Paula Lindenberg

Paula Lindenberg joins from AB InBev’s Brazilian business

AB InBev’s new UK boss has big shoes to fill. As Jason Warner, the beer giant’s current president for the UK and North Europe, prepares to depart for a more expansive role as European president come January 2019, his successor has finally been named: Paula Lindenberg.

Lindenberg is currently vice president for marketing for AmBev, InBev’s Brazilian wing – and one of the drinks behemoth’s key markets. And a matter of months from now she’ll be swapping Sao Paulo for the slightly less picturesque Luton. Still, a drearier commute is arguably a small price to pay for what qualifies as one hell of a promotion.

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Initial omens for Lindenberg are good. AB InBev lives and dies on the ability to sell its brands as ‘premium’ above all else (though more sceptical shoppers may roll their eyes at the idea that Stella and Budweiser, with their 30-odd pence premium over shelf mates Carlsberg and Foster’s, can really be considered a posher option). So a 17-year InBev marketing veteran makes complete sense – those are the same chops that have made Warner such an efficient lead.

Many of the drinks sector’s head honchos have risen through the ranks of sales, finance or supply chain. But Warner is a marketing man through and through. More than anything he understands how to take arguably quite similar products and seed them into distinct demographics with an effective combination of relevant tie-ups and targeted advertising.

Understandably, AB InBev will have been searching for a successor who understands the importance of finding a niche, even for a massive brand like Budweiser. Given the shape Warner is leaving the ship in, InBev’s senior management will be looking for more of the same. That the brief has been tightened to focus solely on the UK & Ireland, rather than the whole of Northern Europe as Warner’s remit was, could further aid Lindenberg – the UK beer market has little in common with that of France, Spain or Scandinavia.

That’s not to say AB InBev’s UK operation is firing completely on all cylinders. There are significant issues to address across its wider portfolio. Little has been done to rescue Beck’s from its current decline, for instance: as of this April, the lager brand was down £6.6m (7.5%) to £81m, battered on all fronts by pricier lagers, insurgent craft beers and, in the case of Beck’s Blue, by a slew of newer (and often trendier) entrants to the booming no-and-low alcohol beer market such as Heineken 0.0% and BrewDog’s Nanny State [Nielsen 52 w/e 21 April 2018].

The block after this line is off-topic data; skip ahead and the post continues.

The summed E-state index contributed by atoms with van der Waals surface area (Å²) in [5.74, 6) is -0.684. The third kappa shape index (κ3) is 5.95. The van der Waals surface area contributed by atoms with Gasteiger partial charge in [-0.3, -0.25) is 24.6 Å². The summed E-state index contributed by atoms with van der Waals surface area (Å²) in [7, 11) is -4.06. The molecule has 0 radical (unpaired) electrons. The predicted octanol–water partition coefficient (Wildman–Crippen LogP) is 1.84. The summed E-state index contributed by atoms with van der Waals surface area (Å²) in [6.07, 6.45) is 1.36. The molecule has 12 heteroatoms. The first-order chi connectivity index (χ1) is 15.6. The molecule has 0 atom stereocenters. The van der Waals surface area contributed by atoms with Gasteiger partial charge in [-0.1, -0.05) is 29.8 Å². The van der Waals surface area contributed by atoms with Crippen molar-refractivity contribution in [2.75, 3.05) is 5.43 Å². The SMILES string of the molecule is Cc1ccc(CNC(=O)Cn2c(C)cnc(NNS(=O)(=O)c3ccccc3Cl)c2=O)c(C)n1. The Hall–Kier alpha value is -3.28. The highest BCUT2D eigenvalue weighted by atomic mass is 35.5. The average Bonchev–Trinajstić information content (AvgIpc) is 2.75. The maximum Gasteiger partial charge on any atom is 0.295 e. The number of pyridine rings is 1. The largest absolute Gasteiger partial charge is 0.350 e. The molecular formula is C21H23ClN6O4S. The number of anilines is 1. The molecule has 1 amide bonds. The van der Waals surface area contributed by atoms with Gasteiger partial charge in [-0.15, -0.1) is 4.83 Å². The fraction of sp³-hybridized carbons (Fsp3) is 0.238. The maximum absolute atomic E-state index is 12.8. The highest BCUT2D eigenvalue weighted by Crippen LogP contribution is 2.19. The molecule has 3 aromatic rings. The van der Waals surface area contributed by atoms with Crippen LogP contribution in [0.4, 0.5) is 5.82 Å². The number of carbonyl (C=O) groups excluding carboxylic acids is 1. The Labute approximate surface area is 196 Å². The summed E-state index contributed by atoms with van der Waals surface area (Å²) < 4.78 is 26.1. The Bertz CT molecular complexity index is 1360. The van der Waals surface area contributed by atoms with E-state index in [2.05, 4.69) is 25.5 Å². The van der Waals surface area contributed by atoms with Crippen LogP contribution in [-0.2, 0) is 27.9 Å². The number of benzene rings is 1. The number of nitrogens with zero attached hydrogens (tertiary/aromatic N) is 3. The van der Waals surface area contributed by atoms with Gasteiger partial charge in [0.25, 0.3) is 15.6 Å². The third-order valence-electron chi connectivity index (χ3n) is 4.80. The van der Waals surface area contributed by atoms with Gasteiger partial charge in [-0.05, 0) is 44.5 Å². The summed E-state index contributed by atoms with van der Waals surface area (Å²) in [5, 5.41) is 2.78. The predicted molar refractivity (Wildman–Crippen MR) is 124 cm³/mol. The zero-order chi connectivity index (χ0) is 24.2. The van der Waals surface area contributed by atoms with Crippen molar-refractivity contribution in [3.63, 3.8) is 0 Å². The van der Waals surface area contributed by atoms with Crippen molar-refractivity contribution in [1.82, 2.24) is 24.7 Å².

Leffe, too, while only accounting for a comparatively small portion of AB InBev’s UK sales, could use some attention: its sales fell almost 5% this year. And Warner has repeatedly spoken of the need to revive AB InBev’s classic ale portfolio, which includes the likes of Bass and Boddingtons, yet little has manifested on that front apart from a new advert for the latter, which re-enlists Melanie Sykes. Neither of those brands, both of which used to command serious commercial and cultural heft, even make it into the UK’s top 150 beer brands by supermarket value sales.

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Lindenberg will also take the reins just a matter of months before Brexit, with the outlook still shockingly unclear as to how our departure from the EU will play out. It is not unfair to suggest that many CEOs across not just food and drink, but the wider business sector, will rise and fall based on how they steer their respective businesses through what is set to be the defining political earthquake of the decade.

Given Lindenberg will have just a matter of months to acclimatise to the UK market before the hailstorm of Brexit hits, there will be no shortage of pressure on her to hit the ground running.